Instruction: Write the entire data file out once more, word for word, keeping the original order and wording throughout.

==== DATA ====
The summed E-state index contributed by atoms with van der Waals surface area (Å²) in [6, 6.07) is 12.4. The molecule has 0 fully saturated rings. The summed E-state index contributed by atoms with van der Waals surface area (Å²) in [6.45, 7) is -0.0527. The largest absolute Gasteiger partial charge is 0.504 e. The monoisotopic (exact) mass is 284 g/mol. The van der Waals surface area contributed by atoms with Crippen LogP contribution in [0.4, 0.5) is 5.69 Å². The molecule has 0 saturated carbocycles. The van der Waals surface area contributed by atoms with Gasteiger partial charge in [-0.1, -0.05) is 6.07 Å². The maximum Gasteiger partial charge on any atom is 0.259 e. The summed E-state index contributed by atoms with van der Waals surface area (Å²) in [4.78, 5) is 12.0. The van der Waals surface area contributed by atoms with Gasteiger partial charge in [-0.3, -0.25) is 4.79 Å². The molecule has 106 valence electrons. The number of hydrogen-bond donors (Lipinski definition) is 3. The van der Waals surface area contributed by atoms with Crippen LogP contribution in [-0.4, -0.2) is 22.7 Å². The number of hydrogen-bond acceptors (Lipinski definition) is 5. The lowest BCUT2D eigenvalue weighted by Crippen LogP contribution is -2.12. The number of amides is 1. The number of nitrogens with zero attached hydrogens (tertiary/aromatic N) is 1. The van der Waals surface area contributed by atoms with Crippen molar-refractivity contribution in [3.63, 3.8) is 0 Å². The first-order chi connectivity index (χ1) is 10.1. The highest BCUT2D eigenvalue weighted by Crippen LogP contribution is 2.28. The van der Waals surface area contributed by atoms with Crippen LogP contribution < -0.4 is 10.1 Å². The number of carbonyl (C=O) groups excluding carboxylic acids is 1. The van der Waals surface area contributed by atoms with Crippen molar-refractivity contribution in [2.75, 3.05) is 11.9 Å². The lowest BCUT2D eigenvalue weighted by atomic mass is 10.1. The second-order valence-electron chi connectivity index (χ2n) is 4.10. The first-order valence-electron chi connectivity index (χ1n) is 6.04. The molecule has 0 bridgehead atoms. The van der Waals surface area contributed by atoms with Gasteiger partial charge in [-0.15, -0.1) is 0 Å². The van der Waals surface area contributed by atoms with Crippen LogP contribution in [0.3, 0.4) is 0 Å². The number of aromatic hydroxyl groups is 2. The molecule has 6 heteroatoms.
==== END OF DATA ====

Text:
The summed E-state index contributed by atoms with van der Waals surface area (Å²) in [6, 6.07) is 12.4. The molecule has 0 fully saturated rings. The summed E-state index contributed by atoms with van der Waals surface area (Å²) in [6.45, 7) is -0.0527. The largest absolute Gasteiger partial charge is 0.504 e. The monoisotopic (exact) mass is 284 g/mol. The van der Waals surface area contributed by atoms with Crippen LogP contribution in [0.4, 0.5) is 5.69 Å². The molecule has 0 saturated carbocycles. The van der Waals surface area contributed by atoms with Gasteiger partial charge in [-0.1, -0.05) is 6.07 Å². The maximum Gasteiger partial charge on any atom is 0.259 e. The summed E-state index contributed by atoms with van der Waals surface area (Å²) in [4.78, 5) is 12.0. The van der Waals surface area contributed by atoms with Gasteiger partial charge in [-0.3, -0.25) is 4.79 Å². The molecule has 106 valence electrons. The number of hydrogen-bond donors (Lipinski definition) is 3. The van der Waals surface area contributed by atoms with Crippen LogP contribution in [-0.4, -0.2) is 22.7 Å². The number of hydrogen-bond acceptors (Lipinski definition) is 5. The lowest BCUT2D eigenvalue weighted by Crippen LogP contribution is -2.12. The number of amides is 1. The number of nitrogens with zero attached hydrogens (tertiary/aromatic N) is 1. The van der Waals surface area contributed by atoms with Crippen molar-refractivity contribution in [3.63, 3.8) is 0 Å². The first-order chi connectivity index (χ1) is 10.1. The highest BCUT2D eigenvalue weighted by Crippen LogP contribution is 2.28. The van der Waals surface area contributed by atoms with Crippen LogP contribution < -0.4 is 10.1 Å². The number of carbonyl (C=O) groups excluding carboxylic acids is 1. The van der Waals surface area contributed by atoms with Crippen molar-refractivity contribution in [2.75, 3.05) is 11.9 Å². The lowest BCUT2D eigenvalue weighted by atomic mass is 10.1. The second-order valence-electron chi connectivity index (χ2n) is 4.10. The first-order valence-electron chi connectivity index (χ1n) is 6.04. The molecule has 0 bridgehead atoms. The van der Waals surface area contributed by atoms with Gasteiger partial charge in [-0.15, -0.1) is 0 Å². The van der Waals surface area contributed by atoms with Crippen LogP contribution in [0.3, 0.4) is 0 Å². The number of aromatic hydroxyl groups is 2. The molecule has 6 heteroatoms.